Friday, December 9, 2011

Story Frames

Question: How help young students re-construct a story they have read?

Answer/Quote: “The story frame is a skeletal outline of the test…. The skeleton contains just enough information to improve the child’s recall of the story.” 239.

 Quote: “The story frame…is not designed to test memory of text. Rather, its aim is to help readers construct a coherent understanding of a text. One of the difficulties that some readers face is not being able to organize the information they took in from reading the text; they may remember only isolated segments. This framing technique helps them to construct a coherent representation of the text.” 241.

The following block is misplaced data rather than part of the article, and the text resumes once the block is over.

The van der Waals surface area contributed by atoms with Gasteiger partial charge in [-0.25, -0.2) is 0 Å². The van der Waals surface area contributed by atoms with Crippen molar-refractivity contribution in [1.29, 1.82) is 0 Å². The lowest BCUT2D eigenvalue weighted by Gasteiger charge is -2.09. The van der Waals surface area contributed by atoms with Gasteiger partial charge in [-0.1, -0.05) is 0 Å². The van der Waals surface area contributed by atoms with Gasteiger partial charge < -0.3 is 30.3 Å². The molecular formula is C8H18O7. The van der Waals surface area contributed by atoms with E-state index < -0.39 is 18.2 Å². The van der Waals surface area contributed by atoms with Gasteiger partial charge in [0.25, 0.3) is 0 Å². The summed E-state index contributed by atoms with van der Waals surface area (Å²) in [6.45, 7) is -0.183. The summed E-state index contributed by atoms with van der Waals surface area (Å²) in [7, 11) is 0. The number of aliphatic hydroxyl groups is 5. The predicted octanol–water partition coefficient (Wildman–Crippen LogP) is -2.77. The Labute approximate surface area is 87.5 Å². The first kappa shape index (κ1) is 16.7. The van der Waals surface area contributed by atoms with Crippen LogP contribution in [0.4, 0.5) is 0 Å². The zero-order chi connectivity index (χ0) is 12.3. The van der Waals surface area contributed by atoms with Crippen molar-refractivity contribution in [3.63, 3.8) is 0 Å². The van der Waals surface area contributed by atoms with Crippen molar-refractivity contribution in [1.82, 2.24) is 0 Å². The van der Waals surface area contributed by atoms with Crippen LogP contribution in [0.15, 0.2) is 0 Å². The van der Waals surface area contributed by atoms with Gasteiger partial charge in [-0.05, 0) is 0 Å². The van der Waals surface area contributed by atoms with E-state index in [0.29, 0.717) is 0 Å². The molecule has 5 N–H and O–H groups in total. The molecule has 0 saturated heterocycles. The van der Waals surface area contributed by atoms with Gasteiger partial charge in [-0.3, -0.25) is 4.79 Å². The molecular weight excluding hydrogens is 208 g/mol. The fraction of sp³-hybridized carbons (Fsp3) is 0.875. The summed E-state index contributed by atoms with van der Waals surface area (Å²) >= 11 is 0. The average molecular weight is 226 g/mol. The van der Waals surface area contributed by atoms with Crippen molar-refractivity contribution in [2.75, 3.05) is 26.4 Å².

Example of a story frame of Where the Wild Things Are.

Max gets himself into trouble when he…..

His mother….

That night in Max’s room….

So Max sailed away to …..

And met….

Max tamed them and they made him….

But Max became lonely and wanted….

So he left the Land of the Wild Things and when he reached home….

 Comment: This is a good start to help students organize the re-telling of a story. What would be the next step? [And I would suggest that not “some” but many readers, including many adults can not re-tell stories or events effectively.] RayS.

Title: “Story Frames—Story Cloze.” Trevor H. Cairney. Reading Teacher (November 1987), pp. 239-241.

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